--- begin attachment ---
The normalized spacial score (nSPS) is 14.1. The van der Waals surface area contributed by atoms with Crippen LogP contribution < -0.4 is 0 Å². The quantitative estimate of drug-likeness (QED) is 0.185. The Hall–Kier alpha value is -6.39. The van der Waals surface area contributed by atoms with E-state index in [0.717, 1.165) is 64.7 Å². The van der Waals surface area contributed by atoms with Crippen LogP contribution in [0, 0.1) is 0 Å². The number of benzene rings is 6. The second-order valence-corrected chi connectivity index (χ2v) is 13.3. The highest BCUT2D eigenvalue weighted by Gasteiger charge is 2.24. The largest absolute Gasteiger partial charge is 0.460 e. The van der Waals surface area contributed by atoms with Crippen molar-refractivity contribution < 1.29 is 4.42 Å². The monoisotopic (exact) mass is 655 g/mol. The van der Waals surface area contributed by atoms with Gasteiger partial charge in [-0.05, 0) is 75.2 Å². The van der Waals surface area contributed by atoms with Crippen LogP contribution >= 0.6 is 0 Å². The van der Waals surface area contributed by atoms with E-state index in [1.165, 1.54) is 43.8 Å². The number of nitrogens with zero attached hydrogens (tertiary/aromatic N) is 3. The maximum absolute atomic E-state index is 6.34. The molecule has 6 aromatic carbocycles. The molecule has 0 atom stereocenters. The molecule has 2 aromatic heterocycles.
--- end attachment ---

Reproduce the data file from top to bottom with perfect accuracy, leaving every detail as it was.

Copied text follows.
The normalized spacial score (nSPS) is 14.1. The van der Waals surface area contributed by atoms with Crippen LogP contribution < -0.4 is 0 Å². The quantitative estimate of drug-likeness (QED) is 0.185. The Hall–Kier alpha value is -6.39. The van der Waals surface area contributed by atoms with E-state index in [0.717, 1.165) is 64.7 Å². The van der Waals surface area contributed by atoms with Crippen LogP contribution in [0, 0.1) is 0 Å². The number of benzene rings is 6. The second-order valence-corrected chi connectivity index (χ2v) is 13.3. The highest BCUT2D eigenvalue weighted by Gasteiger charge is 2.24. The largest absolute Gasteiger partial charge is 0.460 e. The van der Waals surface area contributed by atoms with Crippen molar-refractivity contribution < 1.29 is 4.42 Å². The monoisotopic (exact) mass is 655 g/mol. The van der Waals surface area contributed by atoms with Gasteiger partial charge in [-0.05, 0) is 75.2 Å². The van der Waals surface area contributed by atoms with Crippen LogP contribution >= 0.6 is 0 Å². The van der Waals surface area contributed by atoms with E-state index in [1.165, 1.54) is 43.8 Å². The number of nitrogens with zero attached hydrogens (tertiary/aromatic N) is 3. The maximum absolute atomic E-state index is 6.34. The molecule has 6 aromatic carbocycles. The molecule has 0 atom stereocenters. The molecule has 2 aromatic heterocycles.